April is National Poetry Month! I love to take this month to challenge parents to add a little more poetry to your family life! I already wrote a big, fun list of ways to share poetry with children but here’s another one: teach poetry with fingerplays!
How to teach poetry with fingerplays
Even if you aren’t a huge fan of poetry, I can’t underscore the importance of including poetry in your children’s lives. Here are just a few skills children learn from poetry:
active listening skills
It’s never too early (or too late!) to introduce poetry to children.
Don’t limit yourself to children’s verse – kids often enjoy advanced poetry selections if you read in a lively and upbeat way!
For preschoolers, many picture books already have rhyme or poetic qualities. So fingerplays are a fun way to ramp up the poetry in your house using books and rhymes you probably already have around. Check out this poetry book list to get started!
Fingerplays are simple motions and signs
You can use fingerplays along with reading to help toddlers engage with the text.
One of my son’s favorite poetry fingerplays is the familiar song, Itsy Bitsy Spider:
The itsy bitsy spider climbed up the water spout, (thumb and fingers “walk” up like spiders – actually my son likes to walk the spider up his arm as in the photo above!)
Down came the rain and washed the spider out, (fingers trickle down like rain.)
Out came the sun and dried up all the rain, (Move hands up over your head in a circle like the sun.)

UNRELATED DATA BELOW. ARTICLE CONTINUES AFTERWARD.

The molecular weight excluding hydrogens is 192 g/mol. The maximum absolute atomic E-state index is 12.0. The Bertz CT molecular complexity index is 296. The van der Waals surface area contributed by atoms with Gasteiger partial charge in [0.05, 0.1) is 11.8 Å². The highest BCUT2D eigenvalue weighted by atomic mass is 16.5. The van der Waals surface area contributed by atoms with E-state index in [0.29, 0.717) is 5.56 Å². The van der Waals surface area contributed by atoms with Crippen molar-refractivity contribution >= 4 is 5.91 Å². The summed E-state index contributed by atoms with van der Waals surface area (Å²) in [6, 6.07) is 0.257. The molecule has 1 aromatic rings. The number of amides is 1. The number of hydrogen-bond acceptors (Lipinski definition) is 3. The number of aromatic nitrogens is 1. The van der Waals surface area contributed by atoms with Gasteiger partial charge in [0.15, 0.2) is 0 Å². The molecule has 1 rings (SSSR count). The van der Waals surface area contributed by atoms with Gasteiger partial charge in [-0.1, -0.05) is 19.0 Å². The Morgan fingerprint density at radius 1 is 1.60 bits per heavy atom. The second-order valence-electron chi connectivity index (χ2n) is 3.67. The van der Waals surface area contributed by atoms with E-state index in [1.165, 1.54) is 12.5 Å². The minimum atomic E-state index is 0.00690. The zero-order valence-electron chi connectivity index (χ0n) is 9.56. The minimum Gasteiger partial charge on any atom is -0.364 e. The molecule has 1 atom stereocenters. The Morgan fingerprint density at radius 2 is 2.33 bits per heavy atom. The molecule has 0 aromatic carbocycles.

And the itsy bitsy spider climbed up the spout again. (thumb fingers “walk” up again.)
This simple and well-known children’s song has many poetic elements: rhyme, repetition, visual imagery. The motions help your child remember the meaning of the words. Fingerplay is especially important when kids don’t quite know what all the words mean.
Try fingerplays with mini finger puppets or props to create visual poetry for your child! Or, literally, just use your fingers! Any time you find action words in poetry, act it out with your fingers or even your whole body.
Many nursery rhymes and poems already have finger/hand motions that go along with them, but don’t be afraid to make up your own as you read poems and rhymes to your children! It’ll help them love the lyrics so much more!
Shop for Fingerplay Songs and Poems!
The Eentsy, Weentsy Spider: Fingerplays and Action RhymesFingerplays & Rhymes In a Jar®Wee Sing Children’s Songs and FingerplaysLittle Hands, Fingerplays & Action Songs: Seasonal Activities & Creative Play for 2 – To 6-Year-Olds (Williamson Little Hands Series)Fingerplays For Rainy Days: Rhymes, Songs and Games for Simple Fun with Little Children
Do you share poetry with your children? How do you keep them engaged with the genre of poetry?
You may also enjoy these poetry articles:
- 7 ways children learn from poetry
- Favorite poetry books for children
- 7 ways to share poetry with children
- Wordplay with magnetic poetry
- Exploring poetry with onomatopoeia
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Monday 2nd of April 2012
I am not a huge poetry fan either. This week at the library we found a great book of poetry though. The Frogs Wore Red Suspenders by Jack Prelutsky. I like reading these poems to my kids and the illustrations are great.
Crunchy Beach Mama
Monday 2nd of April 2012
I am not a huge poetry fan just because I don't understand a lot of it and I can't write it at all!! But I do enjoy reading it sometimes...
It's funny because my son just got sent home his bi-monthly report and he had a couple of grades that weren't like him and I asked him about and guess what the topic was on? Poetry! ha! Maybe it runs in my family. hee hee. Or maybe I didn't do a good job with it...